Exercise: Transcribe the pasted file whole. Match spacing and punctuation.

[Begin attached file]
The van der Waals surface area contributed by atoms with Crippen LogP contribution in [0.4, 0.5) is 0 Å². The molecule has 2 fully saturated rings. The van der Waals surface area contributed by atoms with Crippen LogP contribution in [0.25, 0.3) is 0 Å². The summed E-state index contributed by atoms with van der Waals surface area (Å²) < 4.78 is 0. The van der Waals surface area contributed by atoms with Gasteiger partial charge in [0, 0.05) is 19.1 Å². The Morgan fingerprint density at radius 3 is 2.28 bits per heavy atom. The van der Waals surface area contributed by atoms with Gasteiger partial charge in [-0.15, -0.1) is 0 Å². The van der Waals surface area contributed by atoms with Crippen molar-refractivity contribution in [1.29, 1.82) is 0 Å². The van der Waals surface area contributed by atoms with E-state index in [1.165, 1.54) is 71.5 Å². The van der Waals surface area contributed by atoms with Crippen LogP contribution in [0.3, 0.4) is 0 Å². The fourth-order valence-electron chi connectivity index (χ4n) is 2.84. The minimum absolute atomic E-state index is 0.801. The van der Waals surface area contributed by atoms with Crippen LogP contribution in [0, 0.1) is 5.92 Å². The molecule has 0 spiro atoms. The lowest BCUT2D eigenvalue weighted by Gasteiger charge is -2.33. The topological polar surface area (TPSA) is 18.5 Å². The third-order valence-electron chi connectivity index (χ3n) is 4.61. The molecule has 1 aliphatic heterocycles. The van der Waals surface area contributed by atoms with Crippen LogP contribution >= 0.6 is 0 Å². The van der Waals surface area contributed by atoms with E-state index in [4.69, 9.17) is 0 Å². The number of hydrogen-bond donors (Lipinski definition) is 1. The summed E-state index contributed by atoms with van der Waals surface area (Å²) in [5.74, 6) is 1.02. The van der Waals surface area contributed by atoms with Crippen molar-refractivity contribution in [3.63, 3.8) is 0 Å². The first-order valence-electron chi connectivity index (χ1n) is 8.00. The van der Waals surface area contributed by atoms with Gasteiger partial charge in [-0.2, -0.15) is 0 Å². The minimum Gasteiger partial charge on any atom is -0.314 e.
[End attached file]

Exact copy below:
The van der Waals surface area contributed by atoms with Crippen LogP contribution in [0.4, 0.5) is 0 Å². The molecule has 2 fully saturated rings. The van der Waals surface area contributed by atoms with Crippen LogP contribution in [0.25, 0.3) is 0 Å². The summed E-state index contributed by atoms with van der Waals surface area (Å²) < 4.78 is 0. The van der Waals surface area contributed by atoms with Gasteiger partial charge in [0, 0.05) is 19.1 Å². The Morgan fingerprint density at radius 3 is 2.28 bits per heavy atom. The van der Waals surface area contributed by atoms with Gasteiger partial charge in [-0.15, -0.1) is 0 Å². The van der Waals surface area contributed by atoms with Crippen molar-refractivity contribution in [1.29, 1.82) is 0 Å². The van der Waals surface area contributed by atoms with E-state index in [1.165, 1.54) is 71.5 Å². The van der Waals surface area contributed by atoms with Crippen LogP contribution in [0.3, 0.4) is 0 Å². The fourth-order valence-electron chi connectivity index (χ4n) is 2.84. The minimum absolute atomic E-state index is 0.801. The van der Waals surface area contributed by atoms with Crippen LogP contribution in [0, 0.1) is 5.92 Å². The molecule has 0 spiro atoms. The lowest BCUT2D eigenvalue weighted by Gasteiger charge is -2.33. The topological polar surface area (TPSA) is 18.5 Å². The third-order valence-electron chi connectivity index (χ3n) is 4.61. The molecule has 1 aliphatic heterocycles. The van der Waals surface area contributed by atoms with Crippen LogP contribution >= 0.6 is 0 Å². The van der Waals surface area contributed by atoms with E-state index in [4.69, 9.17) is 0 Å². The number of hydrogen-bond donors (Lipinski definition) is 1. The summed E-state index contributed by atoms with van der Waals surface area (Å²) in [5.74, 6) is 1.02. The van der Waals surface area contributed by atoms with Crippen molar-refractivity contribution in [3.63, 3.8) is 0 Å². The first-order valence-electron chi connectivity index (χ1n) is 8.00. The van der Waals surface area contributed by atoms with Gasteiger partial charge in [-0.2, -0.15) is 0 Å². The minimum Gasteiger partial charge on any atom is -0.314 e.